Here's to You: First steps for families coping with mental illness
When families first learn of mental illness in the family, they often feel lost about what to do for the family member, or where to find information to help.
They may deny there is anything permanent occurring: "She'll get over this in a few months, and then she can get back to work again."
While some people do have a temporary condition, for many in our community it is a long-term illness that must be managed over time.
Families are affected as much, and sometimes more, than the person with mental illness. They may feel guilt: "Is it my fault? Am I bad mother?"
They may feel anger: "Why can't he just get his act together and act like other people!"
They may feel shame: "I can't believe my cousin acted that way!"
They may feel the need to control the loved one's behaviors: "You didn't take your medications today. You're supposed to take them!"
Fortunately, these feelings often do lead to seeking help. Families often start by researching the illness. "I looked on-line. The NAMI website has a lot of information. I'm always looking for more information. I go to the library. I look in the phone book in the yellow pages under social services or mental health."
Families may get information through the emergency room. "A psychologist came to the emergency room and told us about the Community Behavioral Health Hospital. And we eventually got our child set up for regular visits with a psychiatrist."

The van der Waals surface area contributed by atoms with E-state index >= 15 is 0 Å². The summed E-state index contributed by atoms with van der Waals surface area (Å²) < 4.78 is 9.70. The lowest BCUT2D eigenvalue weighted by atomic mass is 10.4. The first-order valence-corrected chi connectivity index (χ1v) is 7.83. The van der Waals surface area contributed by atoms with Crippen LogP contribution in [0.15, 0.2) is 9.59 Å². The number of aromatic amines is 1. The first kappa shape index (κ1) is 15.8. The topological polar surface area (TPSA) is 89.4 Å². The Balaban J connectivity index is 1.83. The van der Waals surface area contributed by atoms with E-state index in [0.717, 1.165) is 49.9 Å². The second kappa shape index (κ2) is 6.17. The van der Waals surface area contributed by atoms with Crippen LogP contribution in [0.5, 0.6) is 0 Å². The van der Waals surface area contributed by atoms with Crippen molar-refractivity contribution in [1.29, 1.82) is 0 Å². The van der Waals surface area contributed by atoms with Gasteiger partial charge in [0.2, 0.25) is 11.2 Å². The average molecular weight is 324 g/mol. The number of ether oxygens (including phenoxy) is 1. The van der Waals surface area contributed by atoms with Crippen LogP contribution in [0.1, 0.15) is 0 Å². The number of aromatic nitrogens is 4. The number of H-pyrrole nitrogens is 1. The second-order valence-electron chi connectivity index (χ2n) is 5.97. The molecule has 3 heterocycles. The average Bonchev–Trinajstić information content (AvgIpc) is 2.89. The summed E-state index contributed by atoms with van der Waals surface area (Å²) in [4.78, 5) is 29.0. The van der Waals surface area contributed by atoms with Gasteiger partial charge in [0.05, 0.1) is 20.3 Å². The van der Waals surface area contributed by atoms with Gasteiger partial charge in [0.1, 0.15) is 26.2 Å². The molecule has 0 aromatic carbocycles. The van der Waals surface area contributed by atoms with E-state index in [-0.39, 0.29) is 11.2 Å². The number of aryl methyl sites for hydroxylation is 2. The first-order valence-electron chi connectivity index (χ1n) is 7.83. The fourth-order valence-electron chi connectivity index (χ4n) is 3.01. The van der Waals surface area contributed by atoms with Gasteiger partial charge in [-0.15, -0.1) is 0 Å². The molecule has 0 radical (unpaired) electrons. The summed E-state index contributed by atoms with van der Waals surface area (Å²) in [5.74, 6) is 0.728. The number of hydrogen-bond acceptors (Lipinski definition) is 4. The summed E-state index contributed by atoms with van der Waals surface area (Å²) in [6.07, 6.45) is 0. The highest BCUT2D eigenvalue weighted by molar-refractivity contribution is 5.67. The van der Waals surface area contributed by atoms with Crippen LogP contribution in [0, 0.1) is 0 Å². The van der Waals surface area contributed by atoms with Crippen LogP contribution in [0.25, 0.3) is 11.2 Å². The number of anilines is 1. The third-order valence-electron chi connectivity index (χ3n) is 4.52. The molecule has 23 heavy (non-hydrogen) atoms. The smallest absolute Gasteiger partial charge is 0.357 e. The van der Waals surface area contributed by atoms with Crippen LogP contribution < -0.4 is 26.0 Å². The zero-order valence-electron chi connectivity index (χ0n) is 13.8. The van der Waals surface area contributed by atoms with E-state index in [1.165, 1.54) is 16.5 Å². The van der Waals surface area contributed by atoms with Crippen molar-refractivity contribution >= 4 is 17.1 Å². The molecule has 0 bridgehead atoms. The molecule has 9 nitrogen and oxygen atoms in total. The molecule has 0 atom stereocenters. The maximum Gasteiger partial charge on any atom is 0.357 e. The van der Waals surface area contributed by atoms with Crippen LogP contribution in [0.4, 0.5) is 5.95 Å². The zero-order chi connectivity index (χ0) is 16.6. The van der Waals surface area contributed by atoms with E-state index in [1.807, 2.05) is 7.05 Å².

Families may obtain information from the doctor's office. "I asked the nurse where I could find resources. She was a wonderful person, and knew what was available in the community." "I asked my doctor what to do, and he referred us to a psychologist."
Families may contact social services or other mental health providers. "There is a case manager for our sister. She found housing for our sister and helped her get health care coverage." "Our adult child was connected up with an ARMHS (Adult Rehabilitation Mental Health Services) worker. She sees the ARMHS worker weekly and is learning to pay bills. The ARMHS worker has been helpful with advice."
Families may get information from others going through the same situation. "I talked to my brother-in-law. His uncle has bipolar disorder, so he can relate." "I go to a family support group. Everyone there has someone in their lives with a mental illness. I feel understood."
There are many routes families use to get information about services for mental illness, but it may take some time to find the services that work best for your situation. The person with the illness may not want to go to a service chosen by a family member. There may be transportation issues, or insurance problems.
Be patient with yourself and your loved one. Help is on the way.
Robin Wold, MSW, LSW, CPRP, is Hope House director.